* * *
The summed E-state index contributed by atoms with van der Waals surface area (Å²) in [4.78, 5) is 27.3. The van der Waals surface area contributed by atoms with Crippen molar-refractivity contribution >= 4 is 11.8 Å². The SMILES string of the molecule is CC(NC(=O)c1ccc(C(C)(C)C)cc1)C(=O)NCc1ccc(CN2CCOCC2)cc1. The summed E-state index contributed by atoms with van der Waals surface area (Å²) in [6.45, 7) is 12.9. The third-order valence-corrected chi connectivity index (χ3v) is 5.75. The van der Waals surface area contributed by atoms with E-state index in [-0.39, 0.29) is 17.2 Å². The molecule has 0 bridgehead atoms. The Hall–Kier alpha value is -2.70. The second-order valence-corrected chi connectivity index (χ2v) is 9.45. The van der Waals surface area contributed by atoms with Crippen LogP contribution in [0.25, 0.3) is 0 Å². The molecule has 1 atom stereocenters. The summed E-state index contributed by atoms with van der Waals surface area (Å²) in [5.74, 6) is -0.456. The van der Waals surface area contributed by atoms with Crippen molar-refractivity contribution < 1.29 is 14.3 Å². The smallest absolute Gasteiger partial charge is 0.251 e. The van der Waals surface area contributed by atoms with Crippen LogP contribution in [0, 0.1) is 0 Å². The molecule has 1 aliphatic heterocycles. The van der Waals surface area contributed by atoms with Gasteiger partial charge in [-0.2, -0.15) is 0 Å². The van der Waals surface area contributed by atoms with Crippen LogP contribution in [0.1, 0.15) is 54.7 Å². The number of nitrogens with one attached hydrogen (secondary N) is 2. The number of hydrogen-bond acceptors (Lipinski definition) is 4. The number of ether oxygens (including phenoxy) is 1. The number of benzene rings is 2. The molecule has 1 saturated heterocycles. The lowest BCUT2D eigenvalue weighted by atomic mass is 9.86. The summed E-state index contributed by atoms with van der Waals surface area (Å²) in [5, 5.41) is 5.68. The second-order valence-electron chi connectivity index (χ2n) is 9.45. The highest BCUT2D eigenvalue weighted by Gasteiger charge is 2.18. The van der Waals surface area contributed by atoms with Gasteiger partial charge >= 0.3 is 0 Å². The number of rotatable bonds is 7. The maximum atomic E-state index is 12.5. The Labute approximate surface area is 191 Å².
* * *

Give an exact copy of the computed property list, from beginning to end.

The summed E-state index contributed by atoms with van der Waals surface area (Å²) in [4.78, 5) is 27.3. The van der Waals surface area contributed by atoms with Crippen molar-refractivity contribution >= 4 is 11.8 Å². The SMILES string of the molecule is CC(NC(=O)c1ccc(C(C)(C)C)cc1)C(=O)NCc1ccc(CN2CCOCC2)cc1. The summed E-state index contributed by atoms with van der Waals surface area (Å²) in [6.45, 7) is 12.9. The third-order valence-corrected chi connectivity index (χ3v) is 5.75. The van der Waals surface area contributed by atoms with E-state index in [-0.39, 0.29) is 17.2 Å². The molecule has 0 bridgehead atoms. The Hall–Kier alpha value is -2.70. The second-order valence-corrected chi connectivity index (χ2v) is 9.45. The van der Waals surface area contributed by atoms with Crippen LogP contribution in [0.25, 0.3) is 0 Å². The molecule has 1 atom stereocenters. The summed E-state index contributed by atoms with van der Waals surface area (Å²) in [5.74, 6) is -0.456. The van der Waals surface area contributed by atoms with Crippen molar-refractivity contribution < 1.29 is 14.3 Å². The smallest absolute Gasteiger partial charge is 0.251 e. The van der Waals surface area contributed by atoms with Crippen LogP contribution in [0, 0.1) is 0 Å². The molecule has 1 aliphatic heterocycles. The van der Waals surface area contributed by atoms with Gasteiger partial charge in [-0.2, -0.15) is 0 Å². The van der Waals surface area contributed by atoms with Crippen LogP contribution in [0.1, 0.15) is 54.7 Å². The number of nitrogens with one attached hydrogen (secondary N) is 2. The number of hydrogen-bond acceptors (Lipinski definition) is 4. The number of ether oxygens (including phenoxy) is 1. The number of benzene rings is 2. The molecule has 1 saturated heterocycles. The lowest BCUT2D eigenvalue weighted by atomic mass is 9.86. The summed E-state index contributed by atoms with van der Waals surface area (Å²) in [5, 5.41) is 5.68. The second-order valence-electron chi connectivity index (χ2n) is 9.45. The highest BCUT2D eigenvalue weighted by Gasteiger charge is 2.18. The van der Waals surface area contributed by atoms with Gasteiger partial charge >= 0.3 is 0 Å². The number of rotatable bonds is 7. The maximum atomic E-state index is 12.5. The Labute approximate surface area is 191 Å².